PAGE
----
Hysteresis due to stick-slip energy dissipation in carbon nanotube (CNT) nanocomposites is experimentally observed, measured, and identified through a one-dimensional (1D) phenomenological model obtained via reduction of a three-dimensional (3D) mesoscale model. The proposed model is shown to describe the nanocomposite hysteretic response, which features the transition from the purely elastic to the post-stick-slip behavior characterized by the interfacial frictional sliding motion between the polymer chains and the CNTs. Parametric analyses shed light onto the physical meaning of each model parameter and the influence on the material response. The model parameters are determined by fitting the experimentally acquired force-displacement curves of CNT/polymer nanocomposites using a differential evolution algorithm. Nanocomposite beam-like samples made of a high performance engineering polymer and high-aspect-ratio CNTs are fabricated and tested in a bending mode at increasing deflection amplitudes. The entire time histories of the restoring force are fitted by the model through a unique set of parameters. The parameter identification is carried out for nanocomposites with various CNT weight fractions, so as to highlight the model capability to identify a wide variety of nanocomposite hysteretic behaviors through a fine tuning of its constitutive parameters. By exploiting the proposed model, a nanostructured material design and its optimization are made possible toward the exploitation of these promising materials for engineering applications.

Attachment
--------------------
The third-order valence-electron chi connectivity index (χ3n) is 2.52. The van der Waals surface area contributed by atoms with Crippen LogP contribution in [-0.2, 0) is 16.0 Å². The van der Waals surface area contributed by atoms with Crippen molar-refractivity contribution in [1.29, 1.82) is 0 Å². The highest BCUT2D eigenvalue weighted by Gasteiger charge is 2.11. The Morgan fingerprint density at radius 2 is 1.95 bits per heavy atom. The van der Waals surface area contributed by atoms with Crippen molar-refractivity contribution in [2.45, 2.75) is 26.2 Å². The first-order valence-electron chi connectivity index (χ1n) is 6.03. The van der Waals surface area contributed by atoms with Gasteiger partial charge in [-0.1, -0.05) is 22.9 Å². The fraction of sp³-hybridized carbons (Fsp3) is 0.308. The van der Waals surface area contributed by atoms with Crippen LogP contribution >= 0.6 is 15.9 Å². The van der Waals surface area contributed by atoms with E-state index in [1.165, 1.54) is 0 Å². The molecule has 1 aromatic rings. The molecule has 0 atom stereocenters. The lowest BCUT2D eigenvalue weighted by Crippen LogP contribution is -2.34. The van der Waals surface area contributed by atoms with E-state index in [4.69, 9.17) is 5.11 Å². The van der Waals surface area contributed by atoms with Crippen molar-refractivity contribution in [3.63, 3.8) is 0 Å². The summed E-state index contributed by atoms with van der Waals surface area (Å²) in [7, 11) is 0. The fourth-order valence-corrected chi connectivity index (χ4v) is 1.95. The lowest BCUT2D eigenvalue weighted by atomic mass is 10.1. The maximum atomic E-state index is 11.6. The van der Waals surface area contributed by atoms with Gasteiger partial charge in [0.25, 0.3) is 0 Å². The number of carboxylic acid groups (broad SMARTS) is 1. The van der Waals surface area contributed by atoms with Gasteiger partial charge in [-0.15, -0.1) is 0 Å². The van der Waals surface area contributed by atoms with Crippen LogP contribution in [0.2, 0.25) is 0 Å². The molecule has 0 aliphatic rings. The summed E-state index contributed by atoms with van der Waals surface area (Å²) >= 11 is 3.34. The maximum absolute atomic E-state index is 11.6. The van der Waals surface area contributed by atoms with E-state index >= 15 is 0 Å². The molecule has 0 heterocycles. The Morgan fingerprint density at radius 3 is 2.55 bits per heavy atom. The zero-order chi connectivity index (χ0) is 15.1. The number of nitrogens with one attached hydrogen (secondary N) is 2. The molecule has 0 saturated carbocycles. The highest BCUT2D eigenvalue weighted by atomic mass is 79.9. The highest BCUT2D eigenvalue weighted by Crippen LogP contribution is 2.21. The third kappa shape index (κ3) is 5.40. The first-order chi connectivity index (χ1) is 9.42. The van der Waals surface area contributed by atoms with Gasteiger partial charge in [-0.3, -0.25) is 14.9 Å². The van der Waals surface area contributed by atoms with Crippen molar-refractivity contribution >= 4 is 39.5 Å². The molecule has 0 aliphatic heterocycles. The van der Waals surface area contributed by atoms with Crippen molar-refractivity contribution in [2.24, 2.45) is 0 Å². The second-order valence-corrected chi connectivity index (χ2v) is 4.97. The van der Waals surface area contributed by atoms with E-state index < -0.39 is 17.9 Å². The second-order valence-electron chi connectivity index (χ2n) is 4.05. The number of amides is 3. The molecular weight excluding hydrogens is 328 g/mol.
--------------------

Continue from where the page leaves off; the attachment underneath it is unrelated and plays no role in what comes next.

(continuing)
Formica, G., Taló, M., Lanzara, G., Lacarbonara, W. (2019). Parametric Identification of Carbon Nanotube Nanocomposites Constitutive Response. JOURNAL OF APPLIED MECHANICS, 86(4), 041007 [10.1115/1.4042137].